nep-hea New Economics Papers
on Health Economics
Issue of 2013‒03‒09
nine papers chosen by
Yong Yin
SUNY at Buffalo

  1. Performance Assessment in Primary Health Care: A Systematic Literature Review By Olena Kalinichenko; Carla A. F. Amado; Sérgio P. Santos
  2. Health insurance and diversity of treatment: a policy mix perspective By David Bardey; Bruno Jullien; Jean-Marie Lozachmeur
  3. Competition and Antibiotics Prescription By Fogelberg, Sara; Karlsson, Jonas
  4. Deductibles and the Demand for Prescription Drugs: Evidence from French Data By Marc Perronnin; Bidénam Kambia-Chopin
  5. Open Access to the Resource of Antibiotic Treatment Efficacy Subject to Bacterial Resistance By Bruno Nkuiya; Markus Herrmann
  6. Inequality and Risk Aversion in Health and Income: An Empirical Analysis Using Hypothetical Scenarios with Losses By Ignacio Abásolo; Aki Tsuchiya
  7. The application of discrete choice experiments in health economics: a systematic review of the literature By Alessandro Mengoni; Chiara Seghieri; Sabina Nuti
  8. A shirking theory of referrals By Damien S.Eldridge
  9. Impact evaluation of a large-scale rural sanitation project in Indonesia By Cameron, Lisa; Shah, Manisha; Olivia, Susan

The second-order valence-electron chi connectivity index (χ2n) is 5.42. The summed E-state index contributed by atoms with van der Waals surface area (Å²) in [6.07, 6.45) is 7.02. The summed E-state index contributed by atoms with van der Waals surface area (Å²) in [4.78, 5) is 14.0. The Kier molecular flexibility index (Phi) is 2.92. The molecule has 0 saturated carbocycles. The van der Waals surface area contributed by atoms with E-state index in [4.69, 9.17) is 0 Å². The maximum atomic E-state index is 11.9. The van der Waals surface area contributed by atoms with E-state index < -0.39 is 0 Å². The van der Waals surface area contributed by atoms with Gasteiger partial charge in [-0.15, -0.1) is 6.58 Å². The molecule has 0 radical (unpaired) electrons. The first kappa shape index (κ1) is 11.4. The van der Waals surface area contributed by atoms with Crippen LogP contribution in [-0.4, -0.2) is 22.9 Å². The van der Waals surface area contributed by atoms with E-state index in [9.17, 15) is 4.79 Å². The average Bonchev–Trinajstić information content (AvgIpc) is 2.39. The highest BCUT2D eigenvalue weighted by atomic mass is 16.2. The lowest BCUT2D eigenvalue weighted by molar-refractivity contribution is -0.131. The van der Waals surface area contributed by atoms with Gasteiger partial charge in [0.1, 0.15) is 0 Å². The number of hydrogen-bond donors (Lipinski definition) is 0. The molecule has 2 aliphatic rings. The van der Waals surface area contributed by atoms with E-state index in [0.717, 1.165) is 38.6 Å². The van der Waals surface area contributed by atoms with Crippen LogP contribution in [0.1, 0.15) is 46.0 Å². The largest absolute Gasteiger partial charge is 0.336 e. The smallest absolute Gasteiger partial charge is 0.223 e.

1. By: Olena Kalinichenko (University of Algarve - Faculty of Economics and CEFAGE-UE); Carla A. F. Amado (University of Algarve - Faculty of Economics and CEFAGE-UE); Sérgio P. Santos (University of Algarve - Faculty of Economics and CEFAGE-UE)
    Abstract: The aim of this research is to carry out a systematic literature review of the studies devoted to the performance assessment of primary health care providers. Focusing on the peculiarities of performance evaluation in the public sector, we analyse the selected empirical papers in terms of the efficacy of the developed measurement schemes. We also examine and classify performance measurement categories, dimensions, and techniques in order to provide a holistic picture of the main developments in the referred domain and to identify directions for future research.
    Keywords: Primary health care; Performance assessment; Equity; Efficiency; Effectiveness.
    JEL: C67 D61 I14